The second set of alarms should’ve been set off by the fact that the memo contradicts the sworn testimony of the acting FBI director. In his testimony to a Senate committee following the firing of Comey, Deputy FBI Director Andrew McCabe told Senators that the Trump administration had not tried to interfere with the Russia investigation.
CNN even reported that fact, saying: “The acting FBI director also said there has been no effort to impede the FBI's investigation into Russian interference in the election, but vowed to inform a Senate panel if the White House tried to intervene.”
It’s clear that Toobin had tunnel vision focus on Trump being guilty without taking in “all the surrounding circumstances.” This is also another instance of the media taking the claims of anonymous sources and running with them before the authenticity can be verified.
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The Situation Room
May 16, 2017
5:36:18 PM Eastern
WOLF BLITZER: Jeffrey Toobin, you're our senior legal analyst, the third sentence in this article of The New York Times says this, “the existence of Mr. Trump's request is the clearest evidence that the President has tried to directly influence the Justice Department and FBI investigation into links between Mr. Trump's associates and Russia. You're reaction to this bombshell report and the White House denial.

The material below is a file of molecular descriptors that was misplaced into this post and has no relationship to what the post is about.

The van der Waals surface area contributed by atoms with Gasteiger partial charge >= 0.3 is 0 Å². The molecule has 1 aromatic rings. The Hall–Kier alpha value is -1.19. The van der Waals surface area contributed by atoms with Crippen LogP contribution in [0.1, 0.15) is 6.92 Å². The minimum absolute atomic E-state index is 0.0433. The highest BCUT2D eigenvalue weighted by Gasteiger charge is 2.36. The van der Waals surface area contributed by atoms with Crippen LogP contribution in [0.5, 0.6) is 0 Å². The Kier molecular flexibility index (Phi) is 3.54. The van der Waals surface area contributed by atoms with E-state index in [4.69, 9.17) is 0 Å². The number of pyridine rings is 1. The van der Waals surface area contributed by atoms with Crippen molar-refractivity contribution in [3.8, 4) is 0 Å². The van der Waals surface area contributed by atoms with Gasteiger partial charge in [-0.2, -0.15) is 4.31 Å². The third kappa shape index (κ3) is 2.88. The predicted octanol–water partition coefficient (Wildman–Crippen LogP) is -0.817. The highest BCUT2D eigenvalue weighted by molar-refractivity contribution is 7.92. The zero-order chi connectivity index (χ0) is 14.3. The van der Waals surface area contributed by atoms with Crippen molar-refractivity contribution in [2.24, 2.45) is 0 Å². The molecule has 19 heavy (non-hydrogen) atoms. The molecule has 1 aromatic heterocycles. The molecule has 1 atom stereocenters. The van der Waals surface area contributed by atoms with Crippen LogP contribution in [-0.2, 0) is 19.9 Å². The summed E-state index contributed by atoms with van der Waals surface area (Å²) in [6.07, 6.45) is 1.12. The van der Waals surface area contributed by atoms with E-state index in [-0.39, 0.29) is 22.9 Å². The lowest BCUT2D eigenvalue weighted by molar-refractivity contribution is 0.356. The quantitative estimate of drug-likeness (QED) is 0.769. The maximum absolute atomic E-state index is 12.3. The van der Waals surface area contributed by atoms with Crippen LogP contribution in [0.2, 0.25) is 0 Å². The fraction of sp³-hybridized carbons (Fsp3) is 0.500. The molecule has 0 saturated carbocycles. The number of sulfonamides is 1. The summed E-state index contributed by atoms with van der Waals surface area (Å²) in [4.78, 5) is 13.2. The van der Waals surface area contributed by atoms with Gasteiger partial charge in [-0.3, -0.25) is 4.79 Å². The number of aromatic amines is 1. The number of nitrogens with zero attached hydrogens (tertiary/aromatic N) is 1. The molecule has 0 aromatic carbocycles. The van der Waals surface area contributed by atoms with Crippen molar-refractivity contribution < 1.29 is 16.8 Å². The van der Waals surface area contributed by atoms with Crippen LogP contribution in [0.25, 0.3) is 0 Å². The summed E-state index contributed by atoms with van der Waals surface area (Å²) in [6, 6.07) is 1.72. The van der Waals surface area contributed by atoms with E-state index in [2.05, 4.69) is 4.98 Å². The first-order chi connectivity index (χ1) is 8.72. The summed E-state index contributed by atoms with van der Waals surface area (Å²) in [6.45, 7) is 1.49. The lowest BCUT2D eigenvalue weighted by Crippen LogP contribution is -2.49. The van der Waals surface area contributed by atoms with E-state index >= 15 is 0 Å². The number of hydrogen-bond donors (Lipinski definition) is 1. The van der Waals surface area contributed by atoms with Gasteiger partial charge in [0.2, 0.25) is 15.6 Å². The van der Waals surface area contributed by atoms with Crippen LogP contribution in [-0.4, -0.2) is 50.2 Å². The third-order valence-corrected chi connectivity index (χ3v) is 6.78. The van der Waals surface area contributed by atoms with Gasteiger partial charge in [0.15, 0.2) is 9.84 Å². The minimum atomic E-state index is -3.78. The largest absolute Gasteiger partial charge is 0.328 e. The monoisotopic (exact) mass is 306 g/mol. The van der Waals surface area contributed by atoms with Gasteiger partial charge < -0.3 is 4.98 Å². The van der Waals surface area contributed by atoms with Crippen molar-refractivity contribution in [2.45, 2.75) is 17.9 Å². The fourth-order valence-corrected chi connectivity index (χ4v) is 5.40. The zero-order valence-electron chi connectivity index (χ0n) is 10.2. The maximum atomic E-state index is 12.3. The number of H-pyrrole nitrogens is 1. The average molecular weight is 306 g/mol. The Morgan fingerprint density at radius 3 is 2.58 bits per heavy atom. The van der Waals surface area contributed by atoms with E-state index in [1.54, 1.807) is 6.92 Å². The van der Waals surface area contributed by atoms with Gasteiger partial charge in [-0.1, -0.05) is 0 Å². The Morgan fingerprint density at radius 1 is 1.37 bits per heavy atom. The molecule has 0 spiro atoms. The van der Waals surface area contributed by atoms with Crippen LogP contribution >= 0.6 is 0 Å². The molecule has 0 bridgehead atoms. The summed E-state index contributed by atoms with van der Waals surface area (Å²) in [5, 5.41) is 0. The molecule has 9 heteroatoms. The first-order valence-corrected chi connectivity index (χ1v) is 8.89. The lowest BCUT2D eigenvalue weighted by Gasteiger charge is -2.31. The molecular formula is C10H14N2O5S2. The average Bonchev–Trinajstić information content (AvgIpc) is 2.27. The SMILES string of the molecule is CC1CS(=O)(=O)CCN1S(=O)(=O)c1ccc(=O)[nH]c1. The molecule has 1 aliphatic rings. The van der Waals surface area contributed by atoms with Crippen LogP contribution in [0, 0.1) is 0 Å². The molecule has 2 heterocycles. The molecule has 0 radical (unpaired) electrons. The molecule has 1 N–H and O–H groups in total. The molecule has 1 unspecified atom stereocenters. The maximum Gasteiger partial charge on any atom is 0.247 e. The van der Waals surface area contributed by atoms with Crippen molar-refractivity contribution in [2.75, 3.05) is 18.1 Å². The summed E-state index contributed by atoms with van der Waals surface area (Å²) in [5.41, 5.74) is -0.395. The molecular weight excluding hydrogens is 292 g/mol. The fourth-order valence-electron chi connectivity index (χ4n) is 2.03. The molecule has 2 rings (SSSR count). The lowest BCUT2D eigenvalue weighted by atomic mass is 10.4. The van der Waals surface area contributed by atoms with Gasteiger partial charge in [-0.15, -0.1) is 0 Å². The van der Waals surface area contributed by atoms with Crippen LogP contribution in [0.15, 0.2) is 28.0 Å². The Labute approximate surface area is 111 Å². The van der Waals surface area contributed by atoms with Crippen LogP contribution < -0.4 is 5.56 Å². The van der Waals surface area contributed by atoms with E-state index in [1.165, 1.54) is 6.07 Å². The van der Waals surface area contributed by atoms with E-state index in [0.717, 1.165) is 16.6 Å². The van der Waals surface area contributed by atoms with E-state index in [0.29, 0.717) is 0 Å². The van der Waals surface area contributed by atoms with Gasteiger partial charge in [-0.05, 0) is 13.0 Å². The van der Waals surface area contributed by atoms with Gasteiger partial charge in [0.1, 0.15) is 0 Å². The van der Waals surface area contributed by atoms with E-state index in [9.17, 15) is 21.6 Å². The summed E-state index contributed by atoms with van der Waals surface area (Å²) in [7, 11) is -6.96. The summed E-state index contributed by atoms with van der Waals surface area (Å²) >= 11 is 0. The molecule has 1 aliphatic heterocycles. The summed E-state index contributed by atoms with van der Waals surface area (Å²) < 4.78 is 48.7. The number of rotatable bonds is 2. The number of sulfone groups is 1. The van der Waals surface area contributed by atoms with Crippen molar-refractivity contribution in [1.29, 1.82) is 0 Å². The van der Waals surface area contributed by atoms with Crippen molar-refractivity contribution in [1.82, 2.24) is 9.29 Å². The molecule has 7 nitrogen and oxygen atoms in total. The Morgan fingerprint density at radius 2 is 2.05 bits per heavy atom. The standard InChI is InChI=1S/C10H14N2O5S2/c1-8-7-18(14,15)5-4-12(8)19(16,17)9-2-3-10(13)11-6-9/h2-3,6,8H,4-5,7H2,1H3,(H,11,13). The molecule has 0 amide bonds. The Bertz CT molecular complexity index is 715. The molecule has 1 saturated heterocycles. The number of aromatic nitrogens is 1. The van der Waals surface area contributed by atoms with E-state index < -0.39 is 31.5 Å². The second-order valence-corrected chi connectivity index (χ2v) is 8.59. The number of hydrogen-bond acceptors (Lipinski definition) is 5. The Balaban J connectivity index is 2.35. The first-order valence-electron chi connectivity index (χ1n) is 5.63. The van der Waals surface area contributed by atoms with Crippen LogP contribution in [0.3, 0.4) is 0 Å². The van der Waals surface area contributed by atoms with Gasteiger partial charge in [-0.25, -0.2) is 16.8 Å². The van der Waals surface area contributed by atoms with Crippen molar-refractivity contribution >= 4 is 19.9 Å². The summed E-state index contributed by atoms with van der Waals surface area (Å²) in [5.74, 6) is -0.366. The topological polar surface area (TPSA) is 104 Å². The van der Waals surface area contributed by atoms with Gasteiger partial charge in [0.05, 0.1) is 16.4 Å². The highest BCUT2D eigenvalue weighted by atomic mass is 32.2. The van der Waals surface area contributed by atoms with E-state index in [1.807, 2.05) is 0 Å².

JEFFREY TOOBIN: Three words: Obstruction of justice. Telling the FBI director to close down an investigation of your senior campaign adviser for his activities during your campaign for president, if that's true, that is obstruction of justice. Why do you think director Comey wrote a memo to the file about it? Because he was so appalled that a president of the United States would behave in this way. “Close it down” is an instruction to stop investigating President Trump's campaign.
Richard Nixon was impeached in 1974 for telling the FBI to stop an investigation of his campaign. That's what Watergate was, and, you know, if Comey was telling the truth in this memo, and obviously there's a dispute about that from the FBI -- from the White House, but if he's telling the truth, I don't know how anyone can see this comment in anything but obstruction of justice.